Simplistically, the equity value of a business is increased when its cash flow stream grows, its outstanding debt is reduced and/or when the valuation multiple applied to its cash flows rises. There are, of course, many different steps a business owner or management team can take to drive improvement in all three of these areas.

After we invest in a family or management-owned company, we have generally found the following to be lucrative initiatives to pursue to increase equity value over time:

A Question Family and Management Owners are Asking as They Get Closer to Selling

There comes a time during the life of many family and management-owned companies when the owners and management consider pursuing a sale of the business. This typically occurs at a point when the business needs additional investment for growth or development, yet the owners are at a stage of life (or risk tolerance level) where they are becoming more focused on estate planning or wealth diversification.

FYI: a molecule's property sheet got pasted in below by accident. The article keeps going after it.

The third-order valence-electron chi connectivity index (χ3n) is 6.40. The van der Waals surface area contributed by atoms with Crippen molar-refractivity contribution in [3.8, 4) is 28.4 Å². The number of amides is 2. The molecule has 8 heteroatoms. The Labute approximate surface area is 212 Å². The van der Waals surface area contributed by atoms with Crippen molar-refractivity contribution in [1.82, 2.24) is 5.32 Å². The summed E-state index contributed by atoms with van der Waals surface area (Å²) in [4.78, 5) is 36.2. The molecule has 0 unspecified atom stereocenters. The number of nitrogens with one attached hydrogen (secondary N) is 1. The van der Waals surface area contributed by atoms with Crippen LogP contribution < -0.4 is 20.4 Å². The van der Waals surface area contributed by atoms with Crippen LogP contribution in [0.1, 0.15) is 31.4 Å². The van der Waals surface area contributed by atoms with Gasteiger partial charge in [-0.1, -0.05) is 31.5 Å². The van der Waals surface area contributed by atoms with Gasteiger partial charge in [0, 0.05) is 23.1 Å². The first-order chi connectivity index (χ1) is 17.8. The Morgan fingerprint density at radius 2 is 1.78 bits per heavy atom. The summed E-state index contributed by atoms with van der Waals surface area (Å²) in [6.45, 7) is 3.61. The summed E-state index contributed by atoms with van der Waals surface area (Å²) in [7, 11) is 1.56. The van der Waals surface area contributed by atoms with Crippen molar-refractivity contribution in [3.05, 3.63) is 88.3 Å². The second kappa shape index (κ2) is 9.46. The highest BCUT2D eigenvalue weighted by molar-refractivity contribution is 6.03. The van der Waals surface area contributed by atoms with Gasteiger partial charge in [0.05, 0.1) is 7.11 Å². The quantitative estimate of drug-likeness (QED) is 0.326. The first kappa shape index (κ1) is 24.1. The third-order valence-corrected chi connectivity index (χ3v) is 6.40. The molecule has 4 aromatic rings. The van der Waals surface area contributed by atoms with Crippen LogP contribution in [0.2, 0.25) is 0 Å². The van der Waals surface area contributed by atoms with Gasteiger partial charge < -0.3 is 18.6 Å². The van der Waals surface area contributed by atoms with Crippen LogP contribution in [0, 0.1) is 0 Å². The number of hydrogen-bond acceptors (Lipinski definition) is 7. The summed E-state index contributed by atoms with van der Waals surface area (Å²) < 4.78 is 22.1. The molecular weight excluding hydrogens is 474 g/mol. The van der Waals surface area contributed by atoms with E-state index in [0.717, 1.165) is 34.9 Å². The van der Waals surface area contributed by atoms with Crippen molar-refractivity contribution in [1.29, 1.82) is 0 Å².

Business owners have several options to consider at this point in life, including a sale to a competitor or some other industry participant (or “strategic buyer”), a sale to the employees (perhaps by using…

The Power of Maintaining a Company’s Liquidity and Operating Flexibility

Those of us who took corporate finance classes in college or graduate school were taught that the best way to create value was to capitalize a business in such a way as to minimize its cost of capital. This generally means maximizing the use of lower cost borrowed money (debt) and minimizing the use of higher cost equity. This notion has been further supported by the US tax code that allows businesses (at least in part) to deduct the interest expense related to the debt on their tax returns. …

Heartwood Partners

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